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Mobile Payments

Mobile

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Foster Innovation in Customer Experience

The NRF Retail Opportunity Index encourages Congress to foster innovation in customer experience by working with retailers to improve credit and debit card security through agreed-upon standards rather than bank-issued mandates, and to protect privacy while still being able to shoppers a customized and personalized experience online and in store. Learn more.

The Issue

With mobile representing a greater percentage of online shopping each year and smartphones increasingly used as payment devices for in-store purchases, lawmakers and federal agencies are beginning to investigate the regulation of mobile payments. Mobile could also be affected by consumer privacy legislation pending in Congress, and initiatives have been proposed that would limit retailers’ ability to improve the shopping experience by interacting with customers’ mobile devices in stores. For regulatory purposes, there is the question of what constitutes mobile – just mobile payments or also mobile shopping and ordering, and whether devices other than phones and tablets could be considered mobile. NRF believes mobile holds great promise for innovation, and that Washington should be careful not to place limits on that innovation or attempt to solve problems that do not exist.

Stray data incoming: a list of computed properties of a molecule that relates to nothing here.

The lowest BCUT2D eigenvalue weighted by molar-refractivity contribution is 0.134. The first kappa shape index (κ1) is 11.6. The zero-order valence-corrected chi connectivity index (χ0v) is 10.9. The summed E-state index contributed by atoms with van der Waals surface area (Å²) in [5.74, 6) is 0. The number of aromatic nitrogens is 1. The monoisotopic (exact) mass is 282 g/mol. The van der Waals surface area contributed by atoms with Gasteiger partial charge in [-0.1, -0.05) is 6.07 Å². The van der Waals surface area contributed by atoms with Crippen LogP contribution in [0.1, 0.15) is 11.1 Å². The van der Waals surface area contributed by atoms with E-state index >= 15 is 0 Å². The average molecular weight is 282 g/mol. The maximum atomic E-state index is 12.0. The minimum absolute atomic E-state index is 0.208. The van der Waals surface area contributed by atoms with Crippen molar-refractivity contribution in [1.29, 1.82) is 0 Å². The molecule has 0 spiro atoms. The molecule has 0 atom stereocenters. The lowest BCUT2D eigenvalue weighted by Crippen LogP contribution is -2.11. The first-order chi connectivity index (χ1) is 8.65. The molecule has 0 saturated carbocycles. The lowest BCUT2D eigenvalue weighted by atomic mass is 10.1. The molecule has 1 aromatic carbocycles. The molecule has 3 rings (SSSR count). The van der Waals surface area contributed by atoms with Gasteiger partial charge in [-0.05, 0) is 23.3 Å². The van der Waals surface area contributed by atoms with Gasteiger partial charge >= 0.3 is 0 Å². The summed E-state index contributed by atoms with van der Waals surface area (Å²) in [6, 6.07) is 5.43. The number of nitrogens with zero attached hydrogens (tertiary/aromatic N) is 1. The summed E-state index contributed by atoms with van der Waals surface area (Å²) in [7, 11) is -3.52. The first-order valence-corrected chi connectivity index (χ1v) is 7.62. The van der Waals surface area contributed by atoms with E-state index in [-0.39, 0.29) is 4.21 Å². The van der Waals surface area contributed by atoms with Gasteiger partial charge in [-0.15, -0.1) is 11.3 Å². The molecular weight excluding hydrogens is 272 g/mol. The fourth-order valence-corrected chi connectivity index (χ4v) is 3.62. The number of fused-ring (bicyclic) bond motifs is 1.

Why It Matters to Retailers

A study released by NRF’s Shop.org group in 2013 found 34 percent of consumers had used a tablet to make a purchase and 21 percent had used a smartphone. Phones have since taken over in popularity, accounting for 17 percent of online sales in 2015 compared with 14 percent for tablets. Online purchases via smartphone are growing by 53 percent a year and 32 percent for tablets. Shop.org says mobile spending is expected to soar from $204 billion in 2014 to $626 billion in 2018, citing a forecast by Goldman Sachs. On Cyber Monday 2015, an estimated 29.6 million consumers representing 24 percent of the day’s shoppers used mobile devices, up from 3.7 million when NRF first tracked the number in 2009.

NRF Advocates on Mobile

NRF testified before the Federal Trade Commission, saying any rules governing mobile payments should parallel those for the underlying form of payment and not be specific to the technology. NRF emphasized that a smartphone or tablet is “just a device, not a payment,” with actual payments taking place via a credit or debit card, directly from a bank account or through the user’s phone bill. NRF does not want mobile payments to be routinely linked to the current credit card system, which would subject them to soaring swipe fees that have driven up consumer prices. While the ongoing implementation of chip-and-signature credit cards should help improve card security (especially if signatures are replaced with personal identification numbers), NRF believes the computing power of smartphones could provide an even more secure form of payment.